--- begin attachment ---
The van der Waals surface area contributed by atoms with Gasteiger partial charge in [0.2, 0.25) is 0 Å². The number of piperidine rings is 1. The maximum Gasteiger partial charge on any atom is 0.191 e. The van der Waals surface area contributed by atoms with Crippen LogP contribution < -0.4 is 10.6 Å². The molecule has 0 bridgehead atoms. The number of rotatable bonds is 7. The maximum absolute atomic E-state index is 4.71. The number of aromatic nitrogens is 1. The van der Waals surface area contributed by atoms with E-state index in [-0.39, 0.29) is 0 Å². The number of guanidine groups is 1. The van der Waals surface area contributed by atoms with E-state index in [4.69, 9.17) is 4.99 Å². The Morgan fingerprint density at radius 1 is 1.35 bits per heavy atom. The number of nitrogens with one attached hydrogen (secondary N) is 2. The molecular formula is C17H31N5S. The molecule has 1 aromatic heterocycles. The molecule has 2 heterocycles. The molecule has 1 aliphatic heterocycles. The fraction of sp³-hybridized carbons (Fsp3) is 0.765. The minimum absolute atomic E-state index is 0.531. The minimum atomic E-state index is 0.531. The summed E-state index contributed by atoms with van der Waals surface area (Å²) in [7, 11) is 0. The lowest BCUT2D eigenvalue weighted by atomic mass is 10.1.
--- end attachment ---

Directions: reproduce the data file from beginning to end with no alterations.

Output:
The van der Waals surface area contributed by atoms with Gasteiger partial charge in [0.2, 0.25) is 0 Å². The number of piperidine rings is 1. The maximum Gasteiger partial charge on any atom is 0.191 e. The van der Waals surface area contributed by atoms with Crippen LogP contribution < -0.4 is 10.6 Å². The molecule has 0 bridgehead atoms. The number of rotatable bonds is 7. The maximum absolute atomic E-state index is 4.71. The number of aromatic nitrogens is 1. The van der Waals surface area contributed by atoms with E-state index in [-0.39, 0.29) is 0 Å². The number of guanidine groups is 1. The van der Waals surface area contributed by atoms with E-state index in [4.69, 9.17) is 4.99 Å². The Morgan fingerprint density at radius 1 is 1.35 bits per heavy atom. The number of nitrogens with one attached hydrogen (secondary N) is 2. The molecular formula is C17H31N5S. The molecule has 1 aromatic heterocycles. The molecule has 2 heterocycles. The molecule has 1 aliphatic heterocycles. The fraction of sp³-hybridized carbons (Fsp3) is 0.765. The minimum absolute atomic E-state index is 0.531. The minimum atomic E-state index is 0.531. The summed E-state index contributed by atoms with van der Waals surface area (Å²) in [7, 11) is 0. The lowest BCUT2D eigenvalue weighted by atomic mass is 10.1.